Boardman and Pertemba waited on the South Summit for an hour and a half as ‘all the winds of Asia’ (in the poetic words of Boardman) threatened to blow them off the ridge. When Pertemba said he could no longer feel his fingers and toes, they decided it was time to descend for their own safety.
Mick Burke never returned. He had climbed in glasses and it is generally assumed that in the thickening mist he fell through a cornice down the Kangshung Face into China. Nobody knows whether he reached the summit. His body has never been found.
5 and 6 – Bronco Lane and Brummie Stokes (54 and 55 overall)
16 May 1976, Southeast Ridge route
Sergeant John Stokes and Corporal Michael Lane were soldiers in Britain’s elite Special Air Services (SAS) unit. This meant that, in true army tradition, they were better known by a pair of schoolboy nicknames. Michael ‘Bronco’ Lane was named after the main character of a 1950s TV western series. More obviously, John ‘Brummie’ Stokes was so named because he came from a place near Birmingham.
In 1976 they were members of a joint British-Nepalese army expedition led by Lt Col Tony Streather (who had reached the summit of Kangchenjunga in 1955 the day after Joe Brown and George Band made the first ascent). As was the practice at the time, it was another siege-style expedition. Like Scott and Haston the previous year, Stokes and Lane proved to be the expedition’s strongest climbers and were nominated to form the first summit party.
After the pair completed the first successful British ascent of the Southeast Ridge, the weather worsened. Like Scott and Haston, the two men had to bivouac in the open on the way down. With Stokes snow blind, Lane removed a glove to open an oxygen cylinder and froze his fingers. By the morning, both men had severely frostbitten feet and could barely walk. They were rescued by the second summit party. John Scott and Pat Gunson found them stumbling in exhaustion from their bivouac site and abandoned their own summit attempt to help them down.
Lane lost ten toes and the tips of all the fingers of his right hand. Stokes lost all his toes and a part of each foot. In contrast to Maurice Herzog, who left his toes on a station platform in India after losing them to frostbite on the first ascent of Annapurna, Bronco Lane had his toes preserved in formaldehyde and kept them in his garage. He eventually donated them to the National Army Museum when they approached him for Everest memorabilia a few years later.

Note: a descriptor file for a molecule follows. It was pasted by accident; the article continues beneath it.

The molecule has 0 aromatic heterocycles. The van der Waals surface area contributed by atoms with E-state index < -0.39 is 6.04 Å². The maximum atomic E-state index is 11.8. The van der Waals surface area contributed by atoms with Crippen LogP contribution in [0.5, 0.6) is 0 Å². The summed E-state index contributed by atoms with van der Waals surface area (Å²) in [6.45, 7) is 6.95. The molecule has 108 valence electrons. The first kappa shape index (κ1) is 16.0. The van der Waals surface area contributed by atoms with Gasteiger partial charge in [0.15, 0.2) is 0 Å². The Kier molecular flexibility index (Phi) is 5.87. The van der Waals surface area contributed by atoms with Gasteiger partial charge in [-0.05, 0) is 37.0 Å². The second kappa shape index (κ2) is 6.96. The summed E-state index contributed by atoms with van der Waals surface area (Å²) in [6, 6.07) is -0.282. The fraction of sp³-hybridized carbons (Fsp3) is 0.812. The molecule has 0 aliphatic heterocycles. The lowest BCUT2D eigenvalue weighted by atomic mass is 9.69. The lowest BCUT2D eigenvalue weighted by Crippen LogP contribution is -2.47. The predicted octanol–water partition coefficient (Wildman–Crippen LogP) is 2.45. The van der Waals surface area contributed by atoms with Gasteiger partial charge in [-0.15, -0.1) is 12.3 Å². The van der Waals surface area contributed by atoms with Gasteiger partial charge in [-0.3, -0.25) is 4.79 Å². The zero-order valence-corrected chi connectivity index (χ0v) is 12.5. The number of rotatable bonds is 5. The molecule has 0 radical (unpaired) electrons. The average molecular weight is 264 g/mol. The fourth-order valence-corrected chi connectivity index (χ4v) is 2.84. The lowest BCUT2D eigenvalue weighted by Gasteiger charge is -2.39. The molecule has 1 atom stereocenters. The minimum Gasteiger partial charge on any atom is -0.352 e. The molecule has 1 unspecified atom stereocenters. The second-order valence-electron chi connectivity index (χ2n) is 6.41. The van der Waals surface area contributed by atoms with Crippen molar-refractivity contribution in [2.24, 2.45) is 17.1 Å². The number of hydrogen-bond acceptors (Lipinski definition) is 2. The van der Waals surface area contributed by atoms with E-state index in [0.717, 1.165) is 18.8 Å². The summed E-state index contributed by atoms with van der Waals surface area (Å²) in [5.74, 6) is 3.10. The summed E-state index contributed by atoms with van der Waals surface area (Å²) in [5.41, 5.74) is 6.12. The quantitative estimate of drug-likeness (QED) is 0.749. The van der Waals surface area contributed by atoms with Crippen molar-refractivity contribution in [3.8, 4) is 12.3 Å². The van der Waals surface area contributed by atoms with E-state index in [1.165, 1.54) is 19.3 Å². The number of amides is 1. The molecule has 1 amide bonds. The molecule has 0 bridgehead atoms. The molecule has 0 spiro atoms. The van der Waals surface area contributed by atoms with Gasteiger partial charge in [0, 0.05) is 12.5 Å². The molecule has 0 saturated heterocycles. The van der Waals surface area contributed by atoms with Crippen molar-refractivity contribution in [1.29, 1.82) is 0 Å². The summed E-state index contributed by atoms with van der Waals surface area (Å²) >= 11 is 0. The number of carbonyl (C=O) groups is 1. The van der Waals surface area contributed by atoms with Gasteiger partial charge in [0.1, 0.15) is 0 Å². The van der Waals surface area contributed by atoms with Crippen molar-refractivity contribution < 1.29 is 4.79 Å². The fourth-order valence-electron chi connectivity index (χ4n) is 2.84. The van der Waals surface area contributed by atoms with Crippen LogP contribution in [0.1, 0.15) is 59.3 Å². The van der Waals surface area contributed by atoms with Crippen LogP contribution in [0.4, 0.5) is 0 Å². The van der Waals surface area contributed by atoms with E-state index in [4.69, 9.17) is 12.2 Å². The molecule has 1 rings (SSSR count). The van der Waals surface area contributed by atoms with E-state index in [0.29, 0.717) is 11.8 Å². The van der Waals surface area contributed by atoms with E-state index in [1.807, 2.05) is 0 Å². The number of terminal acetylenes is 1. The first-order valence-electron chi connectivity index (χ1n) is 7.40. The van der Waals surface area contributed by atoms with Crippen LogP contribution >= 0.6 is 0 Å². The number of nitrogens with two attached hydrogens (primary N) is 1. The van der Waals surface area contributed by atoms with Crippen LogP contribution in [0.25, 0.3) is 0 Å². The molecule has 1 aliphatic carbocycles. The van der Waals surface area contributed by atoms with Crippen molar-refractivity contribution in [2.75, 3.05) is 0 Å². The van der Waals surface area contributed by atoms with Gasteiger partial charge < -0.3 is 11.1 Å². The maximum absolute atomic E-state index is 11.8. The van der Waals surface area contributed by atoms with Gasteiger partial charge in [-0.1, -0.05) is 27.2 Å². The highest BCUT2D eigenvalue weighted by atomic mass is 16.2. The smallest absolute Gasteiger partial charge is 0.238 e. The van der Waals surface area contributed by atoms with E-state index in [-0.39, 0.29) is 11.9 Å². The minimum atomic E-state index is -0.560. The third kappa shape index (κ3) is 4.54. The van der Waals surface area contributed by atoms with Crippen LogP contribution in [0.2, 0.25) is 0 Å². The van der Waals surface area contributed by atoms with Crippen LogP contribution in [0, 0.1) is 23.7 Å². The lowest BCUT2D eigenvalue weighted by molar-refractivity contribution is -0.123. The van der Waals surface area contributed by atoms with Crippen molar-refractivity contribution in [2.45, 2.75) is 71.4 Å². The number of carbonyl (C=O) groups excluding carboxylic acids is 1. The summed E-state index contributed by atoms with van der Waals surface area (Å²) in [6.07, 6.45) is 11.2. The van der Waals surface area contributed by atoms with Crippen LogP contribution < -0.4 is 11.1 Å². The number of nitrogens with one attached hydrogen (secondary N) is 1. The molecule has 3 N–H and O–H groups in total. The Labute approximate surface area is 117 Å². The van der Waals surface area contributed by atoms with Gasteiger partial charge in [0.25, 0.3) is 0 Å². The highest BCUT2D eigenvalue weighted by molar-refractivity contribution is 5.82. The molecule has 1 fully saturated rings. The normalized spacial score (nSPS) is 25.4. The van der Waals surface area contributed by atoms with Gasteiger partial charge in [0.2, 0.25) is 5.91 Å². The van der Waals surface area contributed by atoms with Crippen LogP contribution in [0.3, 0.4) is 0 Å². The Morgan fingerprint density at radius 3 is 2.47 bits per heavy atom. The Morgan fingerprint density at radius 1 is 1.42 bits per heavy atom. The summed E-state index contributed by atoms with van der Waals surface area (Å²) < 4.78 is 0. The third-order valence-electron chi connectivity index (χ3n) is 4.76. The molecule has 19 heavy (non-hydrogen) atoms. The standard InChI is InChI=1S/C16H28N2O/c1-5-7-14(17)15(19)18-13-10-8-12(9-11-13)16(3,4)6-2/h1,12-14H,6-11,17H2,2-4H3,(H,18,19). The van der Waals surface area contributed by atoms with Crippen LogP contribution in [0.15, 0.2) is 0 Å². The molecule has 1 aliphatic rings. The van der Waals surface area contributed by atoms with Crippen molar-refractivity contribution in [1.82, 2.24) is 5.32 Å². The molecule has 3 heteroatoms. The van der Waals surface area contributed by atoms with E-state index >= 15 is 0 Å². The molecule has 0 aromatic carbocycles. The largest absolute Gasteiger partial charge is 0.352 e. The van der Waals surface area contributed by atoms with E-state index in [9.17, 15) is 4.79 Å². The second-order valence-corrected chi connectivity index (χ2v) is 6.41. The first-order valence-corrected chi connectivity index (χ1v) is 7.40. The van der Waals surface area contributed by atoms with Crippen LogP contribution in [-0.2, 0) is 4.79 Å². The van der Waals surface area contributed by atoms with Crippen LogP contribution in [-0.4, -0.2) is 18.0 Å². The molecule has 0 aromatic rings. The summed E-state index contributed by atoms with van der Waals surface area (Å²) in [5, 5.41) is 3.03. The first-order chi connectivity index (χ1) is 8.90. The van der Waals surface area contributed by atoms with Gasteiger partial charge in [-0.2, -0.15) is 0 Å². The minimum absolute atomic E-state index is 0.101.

7 – Chris Bonington (176 overall)
21 April 1985, Southeast Ridge route
Chris Bonington may have been responsible for some of the more exploratory ascents in the Himalayas, but he ended up climbing Everest himself in fairly mundane fashion.
By the mid-80s, the Nepalese government had decided to allow more than one expedition onto Everest at a time. The commercial era was about to begin, and you could argue that 1985 saw the very first commercial expedition.
In 1979, Bonington was contacted by Norwegian climber Arne Naess for advice on organising a large expedition to the Himalayas. He continued to advise Naess for the next 6 years. The Norwegian repaid this service in 1985 by inviting him to join his expedition to put the first Norwegian on Everest’s summit.
Bonington climbed with his old friend and former sirdar Pertemba Sherpa. They reached the summit by the standard route up the Southeast Ridge. At age 50 and with his heyday behind him, Bonington was more than happy to breath supplementary oxygen.
He reached the summit early in the season compared to modern expeditions. He was the oldest person ever to climb Everest, but he held this record for only 9 days. On 30 April, 55-year-old American Dick Bass reached the summit. In so doing, he made a couple more significant firsts. By climbing Everest, he became the first person to complete the Seven Summits, the highest mountain on every continent. He was also one of a small handful of fish to have climbed Everest. More importantly, he made the first guided ascent of Everest with the help of David Breashears. The commercial era had arrived and Everest would never be the same again.